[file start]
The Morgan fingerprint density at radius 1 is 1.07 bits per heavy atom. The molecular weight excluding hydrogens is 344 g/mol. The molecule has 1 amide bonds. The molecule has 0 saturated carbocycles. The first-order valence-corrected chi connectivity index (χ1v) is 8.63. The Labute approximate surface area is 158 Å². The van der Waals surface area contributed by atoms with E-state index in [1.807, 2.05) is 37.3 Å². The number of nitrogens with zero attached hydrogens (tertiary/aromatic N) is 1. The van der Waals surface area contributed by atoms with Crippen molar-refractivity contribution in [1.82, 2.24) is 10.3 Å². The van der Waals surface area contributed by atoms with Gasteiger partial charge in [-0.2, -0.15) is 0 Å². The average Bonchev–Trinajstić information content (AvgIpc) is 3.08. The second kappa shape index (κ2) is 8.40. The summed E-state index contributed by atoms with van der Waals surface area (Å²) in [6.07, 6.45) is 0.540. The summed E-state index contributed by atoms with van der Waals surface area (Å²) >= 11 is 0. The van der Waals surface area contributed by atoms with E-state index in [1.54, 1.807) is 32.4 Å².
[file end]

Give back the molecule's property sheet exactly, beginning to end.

The Morgan fingerprint density at radius 1 is 1.07 bits per heavy atom. The molecular weight excluding hydrogens is 344 g/mol. The molecule has 1 amide bonds. The molecule has 0 saturated carbocycles. The first-order valence-corrected chi connectivity index (χ1v) is 8.63. The Labute approximate surface area is 158 Å². The van der Waals surface area contributed by atoms with E-state index in [1.807, 2.05) is 37.3 Å². The number of nitrogens with zero attached hydrogens (tertiary/aromatic N) is 1. The van der Waals surface area contributed by atoms with Crippen molar-refractivity contribution in [1.82, 2.24) is 10.3 Å². The van der Waals surface area contributed by atoms with Gasteiger partial charge in [-0.2, -0.15) is 0 Å². The average Bonchev–Trinajstić information content (AvgIpc) is 3.08. The second kappa shape index (κ2) is 8.40. The summed E-state index contributed by atoms with van der Waals surface area (Å²) in [6.07, 6.45) is 0.540. The summed E-state index contributed by atoms with van der Waals surface area (Å²) >= 11 is 0. The van der Waals surface area contributed by atoms with E-state index in [1.54, 1.807) is 32.4 Å².